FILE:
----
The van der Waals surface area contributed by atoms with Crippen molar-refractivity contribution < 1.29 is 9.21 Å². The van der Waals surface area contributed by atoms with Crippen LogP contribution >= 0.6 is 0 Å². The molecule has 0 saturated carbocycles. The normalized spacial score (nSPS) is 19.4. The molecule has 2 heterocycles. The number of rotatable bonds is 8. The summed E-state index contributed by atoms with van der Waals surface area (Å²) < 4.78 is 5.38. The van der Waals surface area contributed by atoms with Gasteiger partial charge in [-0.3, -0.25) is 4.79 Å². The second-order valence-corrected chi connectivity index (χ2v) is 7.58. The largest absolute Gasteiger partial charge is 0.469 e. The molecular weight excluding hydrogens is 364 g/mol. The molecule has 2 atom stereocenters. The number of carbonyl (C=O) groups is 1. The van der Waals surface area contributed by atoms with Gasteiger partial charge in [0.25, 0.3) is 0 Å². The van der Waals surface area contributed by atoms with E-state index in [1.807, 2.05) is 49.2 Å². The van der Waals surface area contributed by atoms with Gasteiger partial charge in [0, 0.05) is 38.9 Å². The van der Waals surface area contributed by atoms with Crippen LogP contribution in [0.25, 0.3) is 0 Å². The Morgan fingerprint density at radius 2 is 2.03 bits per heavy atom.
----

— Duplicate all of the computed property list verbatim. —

The van der Waals surface area contributed by atoms with Crippen molar-refractivity contribution < 1.29 is 9.21 Å². The van der Waals surface area contributed by atoms with Crippen LogP contribution >= 0.6 is 0 Å². The molecule has 0 saturated carbocycles. The normalized spacial score (nSPS) is 19.4. The molecule has 2 heterocycles. The number of rotatable bonds is 8. The summed E-state index contributed by atoms with van der Waals surface area (Å²) < 4.78 is 5.38. The van der Waals surface area contributed by atoms with Gasteiger partial charge in [-0.3, -0.25) is 4.79 Å². The second-order valence-corrected chi connectivity index (χ2v) is 7.58. The largest absolute Gasteiger partial charge is 0.469 e. The molecular weight excluding hydrogens is 364 g/mol. The molecule has 2 atom stereocenters. The number of carbonyl (C=O) groups is 1. The van der Waals surface area contributed by atoms with Gasteiger partial charge in [0.25, 0.3) is 0 Å². The van der Waals surface area contributed by atoms with E-state index in [1.807, 2.05) is 49.2 Å². The van der Waals surface area contributed by atoms with Gasteiger partial charge in [0, 0.05) is 38.9 Å². The van der Waals surface area contributed by atoms with Crippen LogP contribution in [0.25, 0.3) is 0 Å². The Morgan fingerprint density at radius 2 is 2.03 bits per heavy atom.